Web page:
“One of the things you can kind of see on radar is what’s called a ‘debris ball,’ where the actual reflectivity patterns on the radar will actually begin to show the debris that’s being lofted by the tornado.
“It looks like a little ball on the tail end of the hook,” he said. “And that was fairly evident fairly quickly as the storm moved through Joplin.”
Watch CNN.com Live for continuing coverage of the devastating storm that have hit parts of the United States.
Today's programming highlights...
8:30 am ET - Casey Anthony trial - Testimony resumes in the murder trial of Casey Anthony, accused of murdering her young daughter in 2008.
Officials will release a list of 232 people officially reported missing or unaccounted for following the tornado that destroyed much of Joplin, Missouri.
View the list (PDF)
"Our goal is to get that number to 0," Andrea Spillers, deputy director of the Missouri Department of Public Safety said Thursday. "We will dedicate as much state resources as needed, around-the-clock, to make sure all of those family members that have loved ones that cannot be found are connected."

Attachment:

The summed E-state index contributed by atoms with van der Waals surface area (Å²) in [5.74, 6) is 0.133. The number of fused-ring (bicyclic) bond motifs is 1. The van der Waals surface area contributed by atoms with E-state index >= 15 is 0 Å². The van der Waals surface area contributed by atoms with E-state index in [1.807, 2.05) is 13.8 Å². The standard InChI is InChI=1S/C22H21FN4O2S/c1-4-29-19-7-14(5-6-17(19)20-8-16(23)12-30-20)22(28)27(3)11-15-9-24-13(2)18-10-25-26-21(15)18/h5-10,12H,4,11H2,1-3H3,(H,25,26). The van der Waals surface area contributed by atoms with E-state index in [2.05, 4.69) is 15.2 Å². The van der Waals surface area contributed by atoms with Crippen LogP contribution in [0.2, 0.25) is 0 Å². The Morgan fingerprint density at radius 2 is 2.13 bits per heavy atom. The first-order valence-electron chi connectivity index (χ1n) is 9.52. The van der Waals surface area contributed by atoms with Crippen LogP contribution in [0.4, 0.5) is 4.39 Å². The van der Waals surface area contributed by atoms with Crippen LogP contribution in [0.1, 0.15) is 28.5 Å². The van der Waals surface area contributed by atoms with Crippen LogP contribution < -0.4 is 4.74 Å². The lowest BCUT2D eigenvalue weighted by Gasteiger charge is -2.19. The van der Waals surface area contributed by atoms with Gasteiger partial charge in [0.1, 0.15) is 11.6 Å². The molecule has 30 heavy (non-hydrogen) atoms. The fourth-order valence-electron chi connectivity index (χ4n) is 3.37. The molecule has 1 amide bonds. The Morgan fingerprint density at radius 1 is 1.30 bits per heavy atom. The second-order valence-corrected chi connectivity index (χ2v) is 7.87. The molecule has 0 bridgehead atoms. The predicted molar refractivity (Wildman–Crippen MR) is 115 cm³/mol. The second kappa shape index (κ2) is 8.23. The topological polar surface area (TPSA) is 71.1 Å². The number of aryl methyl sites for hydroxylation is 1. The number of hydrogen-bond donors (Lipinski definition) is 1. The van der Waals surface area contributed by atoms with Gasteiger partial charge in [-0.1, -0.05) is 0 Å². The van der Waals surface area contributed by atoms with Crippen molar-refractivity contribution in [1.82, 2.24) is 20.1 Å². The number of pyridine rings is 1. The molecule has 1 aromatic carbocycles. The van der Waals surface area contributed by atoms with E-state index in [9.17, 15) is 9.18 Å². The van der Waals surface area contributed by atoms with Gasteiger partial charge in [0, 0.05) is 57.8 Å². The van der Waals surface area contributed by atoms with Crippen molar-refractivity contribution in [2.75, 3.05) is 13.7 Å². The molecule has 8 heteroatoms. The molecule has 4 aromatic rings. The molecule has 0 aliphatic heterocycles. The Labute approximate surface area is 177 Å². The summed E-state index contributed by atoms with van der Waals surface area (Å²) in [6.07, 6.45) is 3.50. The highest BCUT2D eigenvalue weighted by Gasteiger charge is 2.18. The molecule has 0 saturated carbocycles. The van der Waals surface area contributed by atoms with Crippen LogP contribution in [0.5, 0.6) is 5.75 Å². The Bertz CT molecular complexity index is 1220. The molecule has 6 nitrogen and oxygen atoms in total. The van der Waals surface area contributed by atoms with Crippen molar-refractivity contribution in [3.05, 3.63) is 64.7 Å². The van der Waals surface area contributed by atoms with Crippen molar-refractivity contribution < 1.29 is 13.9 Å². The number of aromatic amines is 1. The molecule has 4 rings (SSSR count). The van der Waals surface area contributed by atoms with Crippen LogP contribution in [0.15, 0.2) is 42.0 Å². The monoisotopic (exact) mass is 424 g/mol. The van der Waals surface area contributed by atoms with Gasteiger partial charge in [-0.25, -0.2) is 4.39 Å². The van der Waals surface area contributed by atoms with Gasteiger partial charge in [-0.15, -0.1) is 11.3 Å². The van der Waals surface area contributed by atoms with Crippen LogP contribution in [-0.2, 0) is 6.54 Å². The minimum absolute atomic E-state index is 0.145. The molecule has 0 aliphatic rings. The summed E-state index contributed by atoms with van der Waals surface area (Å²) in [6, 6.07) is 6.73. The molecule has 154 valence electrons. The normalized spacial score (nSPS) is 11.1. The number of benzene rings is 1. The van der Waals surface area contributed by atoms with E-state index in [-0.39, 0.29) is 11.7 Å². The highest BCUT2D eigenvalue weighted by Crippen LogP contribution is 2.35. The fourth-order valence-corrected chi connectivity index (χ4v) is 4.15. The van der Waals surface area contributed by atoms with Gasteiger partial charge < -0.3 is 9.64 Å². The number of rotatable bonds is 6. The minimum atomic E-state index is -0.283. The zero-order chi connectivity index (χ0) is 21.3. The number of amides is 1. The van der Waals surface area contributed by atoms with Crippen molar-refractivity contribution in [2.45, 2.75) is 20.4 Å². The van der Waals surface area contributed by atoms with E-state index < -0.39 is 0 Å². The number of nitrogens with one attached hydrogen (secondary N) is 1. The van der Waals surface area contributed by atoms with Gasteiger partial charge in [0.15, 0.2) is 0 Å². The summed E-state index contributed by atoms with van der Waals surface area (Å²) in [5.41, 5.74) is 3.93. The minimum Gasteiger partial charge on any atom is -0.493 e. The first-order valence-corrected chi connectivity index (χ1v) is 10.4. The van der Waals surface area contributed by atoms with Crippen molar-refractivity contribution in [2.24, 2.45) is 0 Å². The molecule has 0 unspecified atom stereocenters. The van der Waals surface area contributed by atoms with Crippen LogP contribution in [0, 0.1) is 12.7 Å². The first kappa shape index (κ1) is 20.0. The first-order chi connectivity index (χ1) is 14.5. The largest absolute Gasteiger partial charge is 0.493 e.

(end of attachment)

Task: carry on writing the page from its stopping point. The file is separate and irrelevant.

Authorities urged residents who may have been reported unaccounted for to let officials know they are okay by calling following number: (417) 895-6868. Those needing to report someone missing to law enforcement should call (417) 659-5464.
[Updated at 11:10 p.m. ET] Storm-battered Joplin, Missouri, continued search-and-rescue efforts Wednesday, three days after a killer tornado tore through the city of 50,000 people.
Even as cleanup crews with frayed nerves sifted through the rubble, twisters and severe weather churned through America's heartland. More than 60 Oklahoma counties were under a state of emergency Wednesday due to a tornado watch.
The power of a top-scale EF5 tornado, with winds of 200 mph, was nowhere more evident than in Joplin, a city at the intersection of Kansas, Arkansas and Oklahoma.